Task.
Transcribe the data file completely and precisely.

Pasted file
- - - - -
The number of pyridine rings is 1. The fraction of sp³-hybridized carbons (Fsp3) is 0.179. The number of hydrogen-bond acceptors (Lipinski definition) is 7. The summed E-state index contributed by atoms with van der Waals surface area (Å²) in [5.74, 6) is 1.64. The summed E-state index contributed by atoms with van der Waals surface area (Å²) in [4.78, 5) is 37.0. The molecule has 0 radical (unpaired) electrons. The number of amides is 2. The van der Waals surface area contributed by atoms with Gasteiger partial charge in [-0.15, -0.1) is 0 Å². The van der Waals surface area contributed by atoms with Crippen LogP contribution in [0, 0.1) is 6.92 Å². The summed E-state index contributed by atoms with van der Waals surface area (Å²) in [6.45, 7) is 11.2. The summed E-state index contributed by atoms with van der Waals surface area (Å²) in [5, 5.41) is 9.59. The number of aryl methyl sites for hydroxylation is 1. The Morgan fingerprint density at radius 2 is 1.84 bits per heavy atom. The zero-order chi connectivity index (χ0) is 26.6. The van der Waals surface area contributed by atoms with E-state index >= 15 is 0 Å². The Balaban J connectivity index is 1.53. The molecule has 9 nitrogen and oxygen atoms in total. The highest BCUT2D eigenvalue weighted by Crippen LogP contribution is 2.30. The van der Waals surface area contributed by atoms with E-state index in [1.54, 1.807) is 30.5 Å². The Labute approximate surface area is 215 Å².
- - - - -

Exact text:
The number of pyridine rings is 1. The fraction of sp³-hybridized carbons (Fsp3) is 0.179. The number of hydrogen-bond acceptors (Lipinski definition) is 7. The summed E-state index contributed by atoms with van der Waals surface area (Å²) in [5.74, 6) is 1.64. The summed E-state index contributed by atoms with van der Waals surface area (Å²) in [4.78, 5) is 37.0. The molecule has 0 radical (unpaired) electrons. The number of amides is 2. The van der Waals surface area contributed by atoms with Gasteiger partial charge in [-0.15, -0.1) is 0 Å². The van der Waals surface area contributed by atoms with Crippen LogP contribution in [0, 0.1) is 6.92 Å². The summed E-state index contributed by atoms with van der Waals surface area (Å²) in [6.45, 7) is 11.2. The summed E-state index contributed by atoms with van der Waals surface area (Å²) in [5, 5.41) is 9.59. The number of aryl methyl sites for hydroxylation is 1. The Morgan fingerprint density at radius 2 is 1.84 bits per heavy atom. The zero-order chi connectivity index (χ0) is 26.6. The van der Waals surface area contributed by atoms with E-state index >= 15 is 0 Å². The Balaban J connectivity index is 1.53. The molecule has 9 nitrogen and oxygen atoms in total. The highest BCUT2D eigenvalue weighted by Crippen LogP contribution is 2.30. The van der Waals surface area contributed by atoms with E-state index in [1.54, 1.807) is 30.5 Å². The Labute approximate surface area is 215 Å².